Opinion

Israel's Left Is Also Waiting for the Messiah

Protesters raise signs at a Tel Aviv demonstration against annexing parts of the West Bank, February 1, 2020.
Meged Gozani

Benjamin Netanyahu and Donald Trump’s “deal of the century” has delivered a knockout blow to the Israeli left. The camp that took such pride in representing rational Western thought, pure wisdom and refined logic in the Middle East has given up all this for the coming of the Messiah.

The shattering of half a century of illusion – that the “world” would quickly force Israel to end the occupation, leave the Palestinian territories and celebrate Palestinian independence – has pushed the leftists into the strategy of their political rivals from the religious right. Instead of a political action plan, they expect redemption from the heavens.

In Haaretz last week, Akiva Eldar promised that “one day the occupation will end. That will happen in 10 years from now, or 50, or 100.” And how does Eldar know that the Redemption will happen? It’s very simple: “Nations don’t give up their identity and their right to self-determination. They fight for them until blood flows, and in the end they win.”

Is this true? History is filled with examples of nations that lost their identity, were assimilated into other nations or lived for long periods under occupation and repression. It’s happening in our time, too, in the era of neoliberal globalization, Facebook and Twitter – and not just in the West Bank and Gaza. The peoples of Scotland, Tibet and Kurdistan are more ancient than the Palestinians, live in a contiguous territory and have a rich culture – but don’t enjoy national independence and are ruled from the outside.

And even if Eldar is right and the Israeli occupation finally ends in 2120, how exactly will this help the people alive now, or even their children? His only proposal to the Palestinian leaders, the present and future ones, is to stick to their national dignity and reject Netanyahu, Trump and their heirs’ humiliating proposals for surrender in the hope that the wheel turns and Israel weakens.

In other words, stick with the status quo until circumstances change. This is the exact plan of the Israeli right, which has been sitting on the territories in order to hatch them and expand the settlements until an American president appears who considers the occupation the historic right of the Jewish people, not a violation of international law – as his predecessors believed.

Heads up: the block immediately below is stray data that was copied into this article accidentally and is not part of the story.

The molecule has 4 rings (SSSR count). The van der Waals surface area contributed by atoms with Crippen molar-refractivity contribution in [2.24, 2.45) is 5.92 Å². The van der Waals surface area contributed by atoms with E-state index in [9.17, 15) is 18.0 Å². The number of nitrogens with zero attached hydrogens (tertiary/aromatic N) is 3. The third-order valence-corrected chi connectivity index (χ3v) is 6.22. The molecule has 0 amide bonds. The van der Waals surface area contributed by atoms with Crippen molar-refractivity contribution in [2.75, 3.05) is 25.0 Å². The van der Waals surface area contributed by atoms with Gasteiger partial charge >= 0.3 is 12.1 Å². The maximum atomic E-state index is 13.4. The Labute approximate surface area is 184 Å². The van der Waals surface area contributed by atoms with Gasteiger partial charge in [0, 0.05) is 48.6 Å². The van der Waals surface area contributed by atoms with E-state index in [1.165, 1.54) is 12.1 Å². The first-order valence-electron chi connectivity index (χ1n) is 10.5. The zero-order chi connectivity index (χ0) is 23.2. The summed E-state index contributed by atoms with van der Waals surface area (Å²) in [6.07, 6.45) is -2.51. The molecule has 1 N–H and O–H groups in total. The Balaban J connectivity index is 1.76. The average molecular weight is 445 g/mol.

Similar to Eldar last week, my Haaretz colleague Dmitry Shumsky is sure that Israel will lose because “nothing will prevent making the question of Palestine the symbol of the global struggle between the supporters of equality and liberty and the International of Racists of All Countries, who will stand alongside the Israeli occupier.”

Shumsky doesn’t explain what prevented making Palestine such a symbol so far, and realizes that this is a utopian dream. But at least he offers a plan of action until the dream is fulfilled: “organized, coordinated civil disobedience” against the planned annexation in the West Bank. He doesn’t provide details on how the disobedience will be conducted “against Jewish ethnocratic rule in the occupied territories,” who will organize it and who will coordinate it.

As a first step, Shumsky, who until recently was an enthusiastic supporter of Meretz, now intends to voting for the Joint List of Arab parties, which in his view represents “civil and national equality between the Mediterranean Sea and the Jordan River,” implying a switch from the idea of two states to a single state.

But this country of equality between the Mediterranean and the Jordan, which will end the ethnocratic occupation and melt Zionism into “Israstine,” will also end the Palestinian national movement. After all, the moment Hamas runs for the Knesset and Yahya Sinwar, the group’s leader in Gaza, swears allegiance under a picture of Theodor Herzl as “Hatikva” plays in the background, he’ll find it hard to wave the Palestinian flag with the same uncompromising resolve that Eldar promises. So maybe it’s simpler to wait for the Messiah to come and divide the land?